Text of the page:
3. The process of claim 1 wherein the molten salt bath consists essentially of sodium carbonate, or the mixture of sodium carbonate and from 1 to about 25 wt.% of sodium sulfate.
4. The method of claim 3 wherein the molten salt bath is maintained at a temperature of from about 800 to 900 C. and a pressure of from about 0.8 to 1.0 atmospheres.
5. The method of claim 1 wherein the selected element is cesium.
6. The method of claim 1 wherein the selected element is ruthenium.
7. The method of claim 1 wherein the selected element is strontium.
8. The method of claim 1 wherein the selected element is iodine.
9. The method of claim 1 wherein the organic waste initially contains strontium, cesium, iodine, and ruthenium, and wherein all four elements are retained in the molten salt bath.
10. The method of claim 9 wherein the molten salt bath consists essentially of the mixture of an alkai metal carbonate and from 1 to about 25 wt.% of an alkali metal surfate.
Description
BACKGROUND OF THE INVENTION

1. Field of the Invention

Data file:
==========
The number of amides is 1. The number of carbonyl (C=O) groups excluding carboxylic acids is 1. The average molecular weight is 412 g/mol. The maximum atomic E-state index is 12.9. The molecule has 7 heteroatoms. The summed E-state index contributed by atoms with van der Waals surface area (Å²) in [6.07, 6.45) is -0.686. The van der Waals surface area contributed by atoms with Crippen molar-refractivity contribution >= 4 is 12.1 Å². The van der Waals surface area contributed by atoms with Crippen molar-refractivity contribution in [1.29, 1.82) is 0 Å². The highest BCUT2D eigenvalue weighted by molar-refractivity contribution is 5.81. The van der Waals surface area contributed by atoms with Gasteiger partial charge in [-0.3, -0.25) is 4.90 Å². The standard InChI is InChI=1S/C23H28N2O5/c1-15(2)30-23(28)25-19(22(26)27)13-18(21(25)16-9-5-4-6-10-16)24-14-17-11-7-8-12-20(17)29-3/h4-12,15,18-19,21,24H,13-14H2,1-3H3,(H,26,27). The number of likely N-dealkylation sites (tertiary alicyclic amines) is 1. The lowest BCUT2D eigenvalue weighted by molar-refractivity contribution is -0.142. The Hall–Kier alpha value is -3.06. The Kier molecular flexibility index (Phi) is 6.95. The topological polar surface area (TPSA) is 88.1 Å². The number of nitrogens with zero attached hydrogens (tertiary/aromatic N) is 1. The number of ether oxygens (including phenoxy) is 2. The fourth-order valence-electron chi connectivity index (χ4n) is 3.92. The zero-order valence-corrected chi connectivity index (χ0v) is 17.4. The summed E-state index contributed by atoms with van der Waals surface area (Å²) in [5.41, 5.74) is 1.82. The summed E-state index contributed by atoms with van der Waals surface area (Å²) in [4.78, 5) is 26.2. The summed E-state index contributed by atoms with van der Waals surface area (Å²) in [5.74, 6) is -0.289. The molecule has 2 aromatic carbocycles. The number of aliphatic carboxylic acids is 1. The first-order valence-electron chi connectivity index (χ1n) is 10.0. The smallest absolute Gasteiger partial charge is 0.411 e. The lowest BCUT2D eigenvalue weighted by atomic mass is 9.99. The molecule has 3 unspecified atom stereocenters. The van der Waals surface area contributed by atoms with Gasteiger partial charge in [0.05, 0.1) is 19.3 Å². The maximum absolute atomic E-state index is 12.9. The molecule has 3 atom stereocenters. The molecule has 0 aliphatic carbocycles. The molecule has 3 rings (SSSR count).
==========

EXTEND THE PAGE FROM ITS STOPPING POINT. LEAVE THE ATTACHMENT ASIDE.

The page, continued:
This invention relates to a waste control process for the treatment of an organic waste containing certain selected elements. It particularly relates to a molten salt process for reducing the volume of an organic waste material contaminated with at least one radioactive element selected from the group consisting of strontium, cesium, iodine and ruthenium, whereby the selected radioactive element is retained in the molten salt.

2. Prior Art

In the processing of fuel for nuclear reactors, and in the operation of such reactors, a considerable amount of waste material is generated, which is contaminated with radioactive elements. It is reported that the various Energy Research and Development Administration (ERDA) facilities generate approximately 350,000 cu. ft. of solid transuranic waste per year. Since the current costs of storing such waste are high and are likely to increase, there is an urgent economic incentive to reduce the volume of such waste.

The majority of the waste is made up of combustible materials such as rags, paper, plastic and rubber. A summary of the characteristics of the solid waste is given in the table below.

______________________________________Characteristics of TypicalSolid Low Level Radioactive Waste(Source: ERDA)Composition (wt. %)______________________________________  Paper                55 Rags                  5 Plastic (50% polyvinyl chloride                  30 and 50% polyethylene) Rubber                10 Radioactive Elements  0.001 - 0.1Bulk Density (lb/cf)   7Ash Content (%)        8Heating Value (Btu/lb)  9,000 - 12,000______________________________________